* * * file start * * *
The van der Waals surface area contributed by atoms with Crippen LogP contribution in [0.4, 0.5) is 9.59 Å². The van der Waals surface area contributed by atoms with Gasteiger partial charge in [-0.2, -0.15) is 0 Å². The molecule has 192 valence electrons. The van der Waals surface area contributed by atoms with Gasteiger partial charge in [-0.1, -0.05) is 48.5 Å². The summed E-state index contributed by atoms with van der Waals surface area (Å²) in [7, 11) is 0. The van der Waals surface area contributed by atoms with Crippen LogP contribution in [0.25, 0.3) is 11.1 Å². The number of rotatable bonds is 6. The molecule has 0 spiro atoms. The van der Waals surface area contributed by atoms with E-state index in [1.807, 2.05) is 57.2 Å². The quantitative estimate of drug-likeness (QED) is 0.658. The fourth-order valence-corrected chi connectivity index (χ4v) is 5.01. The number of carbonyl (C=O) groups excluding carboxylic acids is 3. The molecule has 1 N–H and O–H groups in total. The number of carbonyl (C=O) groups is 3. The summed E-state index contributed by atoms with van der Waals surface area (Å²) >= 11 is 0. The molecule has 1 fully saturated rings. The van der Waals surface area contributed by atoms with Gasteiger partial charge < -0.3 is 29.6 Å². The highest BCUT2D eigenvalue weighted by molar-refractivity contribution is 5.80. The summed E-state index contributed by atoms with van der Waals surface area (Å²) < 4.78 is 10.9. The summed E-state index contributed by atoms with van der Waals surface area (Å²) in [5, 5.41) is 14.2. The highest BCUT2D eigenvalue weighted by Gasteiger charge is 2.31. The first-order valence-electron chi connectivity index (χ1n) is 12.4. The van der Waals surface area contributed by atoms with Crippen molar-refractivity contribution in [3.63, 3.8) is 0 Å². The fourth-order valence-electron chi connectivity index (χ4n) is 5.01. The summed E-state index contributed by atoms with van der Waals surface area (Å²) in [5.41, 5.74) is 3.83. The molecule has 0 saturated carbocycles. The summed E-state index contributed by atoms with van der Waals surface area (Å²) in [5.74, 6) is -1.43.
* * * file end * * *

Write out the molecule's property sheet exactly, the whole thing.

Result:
The van der Waals surface area contributed by atoms with Crippen LogP contribution in [0.4, 0.5) is 9.59 Å². The van der Waals surface area contributed by atoms with Gasteiger partial charge in [-0.2, -0.15) is 0 Å². The molecule has 192 valence electrons. The van der Waals surface area contributed by atoms with Gasteiger partial charge in [-0.1, -0.05) is 48.5 Å². The summed E-state index contributed by atoms with van der Waals surface area (Å²) in [7, 11) is 0. The van der Waals surface area contributed by atoms with Crippen LogP contribution in [0.25, 0.3) is 11.1 Å². The number of rotatable bonds is 6. The molecule has 0 spiro atoms. The van der Waals surface area contributed by atoms with E-state index in [1.807, 2.05) is 57.2 Å². The quantitative estimate of drug-likeness (QED) is 0.658. The fourth-order valence-corrected chi connectivity index (χ4v) is 5.01. The number of carbonyl (C=O) groups excluding carboxylic acids is 3. The molecule has 1 N–H and O–H groups in total. The number of carbonyl (C=O) groups is 3. The summed E-state index contributed by atoms with van der Waals surface area (Å²) >= 11 is 0. The molecule has 1 fully saturated rings. The van der Waals surface area contributed by atoms with Gasteiger partial charge < -0.3 is 29.6 Å². The highest BCUT2D eigenvalue weighted by molar-refractivity contribution is 5.80. The summed E-state index contributed by atoms with van der Waals surface area (Å²) < 4.78 is 10.9. The summed E-state index contributed by atoms with van der Waals surface area (Å²) in [5, 5.41) is 14.2. The highest BCUT2D eigenvalue weighted by Gasteiger charge is 2.31. The first-order valence-electron chi connectivity index (χ1n) is 12.4. The van der Waals surface area contributed by atoms with Crippen molar-refractivity contribution in [3.63, 3.8) is 0 Å². The fourth-order valence-electron chi connectivity index (χ4n) is 5.01. The summed E-state index contributed by atoms with van der Waals surface area (Å²) in [5.41, 5.74) is 3.83. The molecule has 0 saturated carbocycles. The summed E-state index contributed by atoms with van der Waals surface area (Å²) in [5.74, 6) is -1.43.